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OLLIE DABBOUS B


food on the plate has finesse or femininity. I like that contrast.” And what food it is. Some of the finest cuisine served in a city now awash with Michelin-starred eateries. What is his starting point for making dishes that “have wow factor but look effortless”? “Basically you look at what’s in


season, what’s at its very best,” he says. “Then you ask yourself why you like something. Every ingredient has inherent qualities so it’s about highlighting those qualities in the most concise manner. It’s not taking A and saying that goes well


“I think doing something that looks effortless, but you could never recreate, is a beguiling combination”


with B, C and D. It’s about taking that prime ingredient and just turning it into the best possible form of itself.” Dabbous has described himself as possessing something of a “girly” palate. “In general I like things very balanced, harmonious, delicate,” he says. “A lot of flavours that people might describe as ‘big’ I would describe as clumsy, perhaps. I just like things to taste of themselves,


but very clean and quite understated, even. I like simplicity, not too many flavours at once.”


For Dabbous this approach is all about the chef being “subservient” to the ingredient. “You do as much, or preferably as little, as you need to make that shine,” he says. “It’s not me utilising the ingredient to show what I can do or what equipment I have. It’s me, a chef, taking what I think is a true role, but perhaps the humblest, working to showcase ingredients. “So, I think sometimes you can have a great deal of thought that goes into a dish, but the overall effect will be implicit, not explicit. You have that wow factor because there’s been a long and involved thought process and attention to detail, but in a minimalist way. So, I think doing something that looks effortless, but you could never recreate, is a beguiling combination.”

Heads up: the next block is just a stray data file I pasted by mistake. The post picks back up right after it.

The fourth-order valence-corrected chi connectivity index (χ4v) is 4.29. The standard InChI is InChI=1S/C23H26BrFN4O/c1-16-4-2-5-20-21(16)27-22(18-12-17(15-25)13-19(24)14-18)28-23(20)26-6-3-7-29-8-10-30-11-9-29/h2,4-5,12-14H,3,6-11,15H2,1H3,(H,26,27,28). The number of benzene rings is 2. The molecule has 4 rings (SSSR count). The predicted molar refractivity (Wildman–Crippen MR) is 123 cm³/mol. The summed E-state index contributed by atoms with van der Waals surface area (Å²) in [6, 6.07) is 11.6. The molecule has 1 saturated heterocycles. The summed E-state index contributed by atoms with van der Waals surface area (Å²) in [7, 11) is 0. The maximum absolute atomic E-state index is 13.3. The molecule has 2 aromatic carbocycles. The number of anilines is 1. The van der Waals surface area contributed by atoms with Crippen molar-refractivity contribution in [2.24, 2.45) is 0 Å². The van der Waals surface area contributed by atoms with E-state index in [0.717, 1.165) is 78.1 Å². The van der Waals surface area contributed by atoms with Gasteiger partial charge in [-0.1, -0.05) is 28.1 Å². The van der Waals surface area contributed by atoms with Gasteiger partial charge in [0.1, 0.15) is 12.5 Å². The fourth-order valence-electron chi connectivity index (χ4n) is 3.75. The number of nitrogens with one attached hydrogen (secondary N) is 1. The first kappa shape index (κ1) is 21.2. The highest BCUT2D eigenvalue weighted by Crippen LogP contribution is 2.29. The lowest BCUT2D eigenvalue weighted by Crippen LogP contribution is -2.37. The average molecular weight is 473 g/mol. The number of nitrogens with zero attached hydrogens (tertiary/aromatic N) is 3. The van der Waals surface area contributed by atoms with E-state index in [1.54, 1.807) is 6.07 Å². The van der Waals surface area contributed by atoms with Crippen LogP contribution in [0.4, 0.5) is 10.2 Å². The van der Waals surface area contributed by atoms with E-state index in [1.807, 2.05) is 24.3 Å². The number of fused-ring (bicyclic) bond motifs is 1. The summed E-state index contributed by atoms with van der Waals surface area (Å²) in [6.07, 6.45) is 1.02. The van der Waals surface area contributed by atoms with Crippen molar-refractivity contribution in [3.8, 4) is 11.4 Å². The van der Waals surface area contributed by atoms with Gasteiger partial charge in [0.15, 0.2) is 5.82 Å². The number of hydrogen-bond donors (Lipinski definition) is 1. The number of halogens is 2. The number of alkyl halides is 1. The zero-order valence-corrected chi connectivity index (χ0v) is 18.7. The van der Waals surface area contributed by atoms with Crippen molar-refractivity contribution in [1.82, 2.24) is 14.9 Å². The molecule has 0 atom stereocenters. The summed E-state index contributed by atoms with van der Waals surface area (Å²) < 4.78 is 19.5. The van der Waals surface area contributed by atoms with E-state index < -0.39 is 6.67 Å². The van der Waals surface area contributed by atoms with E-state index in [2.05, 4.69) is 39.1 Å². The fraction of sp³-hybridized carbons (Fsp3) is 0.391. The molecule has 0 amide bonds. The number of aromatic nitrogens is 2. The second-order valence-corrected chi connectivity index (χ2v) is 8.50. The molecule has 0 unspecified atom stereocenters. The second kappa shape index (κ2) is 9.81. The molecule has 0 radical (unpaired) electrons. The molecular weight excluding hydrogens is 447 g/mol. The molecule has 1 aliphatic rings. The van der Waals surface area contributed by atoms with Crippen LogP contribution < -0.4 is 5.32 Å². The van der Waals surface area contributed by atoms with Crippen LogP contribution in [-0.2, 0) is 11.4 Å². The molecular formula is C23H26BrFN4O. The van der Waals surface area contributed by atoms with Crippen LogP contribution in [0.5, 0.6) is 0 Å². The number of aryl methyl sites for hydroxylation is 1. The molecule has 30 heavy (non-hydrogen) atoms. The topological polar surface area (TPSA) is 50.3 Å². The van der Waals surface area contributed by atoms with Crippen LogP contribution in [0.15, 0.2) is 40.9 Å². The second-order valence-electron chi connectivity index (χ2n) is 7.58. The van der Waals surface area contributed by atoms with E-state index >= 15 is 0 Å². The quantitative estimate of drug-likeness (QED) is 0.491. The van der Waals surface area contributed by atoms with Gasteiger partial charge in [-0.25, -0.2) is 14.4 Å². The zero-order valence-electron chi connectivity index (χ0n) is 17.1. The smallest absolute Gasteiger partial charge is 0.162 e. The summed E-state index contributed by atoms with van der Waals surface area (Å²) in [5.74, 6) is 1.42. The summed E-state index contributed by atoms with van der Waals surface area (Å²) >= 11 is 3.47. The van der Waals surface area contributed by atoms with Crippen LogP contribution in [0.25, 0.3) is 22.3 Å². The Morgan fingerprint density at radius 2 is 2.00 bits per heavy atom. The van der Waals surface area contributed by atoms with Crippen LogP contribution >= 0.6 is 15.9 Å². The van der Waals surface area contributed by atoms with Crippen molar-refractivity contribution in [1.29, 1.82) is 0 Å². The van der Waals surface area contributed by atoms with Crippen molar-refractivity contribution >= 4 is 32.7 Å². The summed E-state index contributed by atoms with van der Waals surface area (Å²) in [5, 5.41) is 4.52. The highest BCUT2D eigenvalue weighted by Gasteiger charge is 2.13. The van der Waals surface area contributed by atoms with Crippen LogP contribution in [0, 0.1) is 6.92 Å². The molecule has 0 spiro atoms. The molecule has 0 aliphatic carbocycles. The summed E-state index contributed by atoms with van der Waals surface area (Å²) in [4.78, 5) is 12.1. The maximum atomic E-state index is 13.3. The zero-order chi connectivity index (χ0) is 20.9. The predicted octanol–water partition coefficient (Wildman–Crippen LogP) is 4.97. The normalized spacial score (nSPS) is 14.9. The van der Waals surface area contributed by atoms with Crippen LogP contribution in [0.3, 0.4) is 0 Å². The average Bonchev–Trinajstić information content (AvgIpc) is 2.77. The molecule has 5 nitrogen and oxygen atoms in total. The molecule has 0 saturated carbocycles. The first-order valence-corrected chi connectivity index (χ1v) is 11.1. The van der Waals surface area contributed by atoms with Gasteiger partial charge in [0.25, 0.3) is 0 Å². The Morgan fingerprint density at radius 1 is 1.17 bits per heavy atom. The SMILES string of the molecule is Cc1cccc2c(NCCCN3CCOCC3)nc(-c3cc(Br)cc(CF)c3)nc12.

A world of influences Dabbous grew up in Kuwait, due to his father’s job. Did the culture influence his cooking style? “I don’t think a great deal,” he says.


“I mean, it opened my eyes, I’ve always been interested in trying different types of food. I think that comes more just from an enjoyment of food than growing up in Kuwait. I didn’t come from a culinary family, both my parents worked so cooking was just fish fingers, chips and peas, or stock cubes. The food was always healthy in general, always a lot of fruit and vegetables, but my dad lived abroad, my mum worked, so there wasn’t the time to create any sort of masterpieces.” Fish fingers notwithstanding, a burgeoning interest in food and cooking led the 15-year-old Dabbous to a hugely formative experience of working in the kitchens of a trattoria in Florence where his father’s cousin was a waiter. “I loved it. It was a nice change of scenery from school. As a kid you always get a bit


Ollie Dabbous: re-imagining the kitchen


Why is it important to have a chef’s input into the kitchen design? The kitchen at Dabbous is actually very simple. It’s based on making the best of a lack of space. Basically, it’s ridiculously tight. Obviously, I think the kitchen design comes once you know the food you’re going to serve and the menu format. It’s important to have those two sorted first.


How much freedom did you have in deciding the layout? Here isn’t a great example because we were compromised from the outset by lack of funding and the fact that, with a lot of central London sites, your hands are tied by what you can and can’t do. So kitchen design is often a case of making the best of a bad situation. The key is the flow. You shouldn’t have too many bottlenecks.


What about the equipment? We have pretty simple equipment in general. The food is product-driven. There’s quite an artisan feel to it, it’s just the level of attention to detail we go to within that. So a lot of the techniques will be about using machines that are relatively simple, it’s just that there will be more attention to detail perhaps than the technique. We focus on the thought process behind the recipes.


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